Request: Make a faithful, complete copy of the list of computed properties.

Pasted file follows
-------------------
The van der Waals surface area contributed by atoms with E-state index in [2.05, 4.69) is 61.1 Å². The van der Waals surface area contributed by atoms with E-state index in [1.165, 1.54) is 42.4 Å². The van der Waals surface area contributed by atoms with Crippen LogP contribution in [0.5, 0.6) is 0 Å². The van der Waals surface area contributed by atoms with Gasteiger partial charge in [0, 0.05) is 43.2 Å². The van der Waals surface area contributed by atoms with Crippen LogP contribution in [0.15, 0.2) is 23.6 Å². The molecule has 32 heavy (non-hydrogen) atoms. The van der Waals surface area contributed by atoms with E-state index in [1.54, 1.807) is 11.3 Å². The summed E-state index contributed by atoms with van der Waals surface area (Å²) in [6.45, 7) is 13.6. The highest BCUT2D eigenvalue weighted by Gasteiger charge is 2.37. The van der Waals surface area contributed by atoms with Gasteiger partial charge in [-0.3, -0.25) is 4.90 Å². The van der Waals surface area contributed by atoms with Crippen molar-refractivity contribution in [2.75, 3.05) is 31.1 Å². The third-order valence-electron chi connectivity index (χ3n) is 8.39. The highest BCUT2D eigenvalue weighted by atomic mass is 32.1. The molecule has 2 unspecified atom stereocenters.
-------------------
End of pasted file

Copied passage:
The van der Waals surface area contributed by atoms with E-state index in [2.05, 4.69) is 61.1 Å². The van der Waals surface area contributed by atoms with E-state index in [1.165, 1.54) is 42.4 Å². The van der Waals surface area contributed by atoms with Crippen LogP contribution in [0.5, 0.6) is 0 Å². The van der Waals surface area contributed by atoms with Gasteiger partial charge in [0, 0.05) is 43.2 Å². The van der Waals surface area contributed by atoms with Crippen LogP contribution in [0.15, 0.2) is 23.6 Å². The molecule has 32 heavy (non-hydrogen) atoms. The van der Waals surface area contributed by atoms with E-state index in [1.54, 1.807) is 11.3 Å². The summed E-state index contributed by atoms with van der Waals surface area (Å²) in [6.45, 7) is 13.6. The highest BCUT2D eigenvalue weighted by Gasteiger charge is 2.37. The van der Waals surface area contributed by atoms with Gasteiger partial charge in [-0.3, -0.25) is 4.90 Å². The van der Waals surface area contributed by atoms with Crippen molar-refractivity contribution in [2.75, 3.05) is 31.1 Å². The third-order valence-electron chi connectivity index (χ3n) is 8.39. The highest BCUT2D eigenvalue weighted by atomic mass is 32.1. The molecule has 2 unspecified atom stereocenters.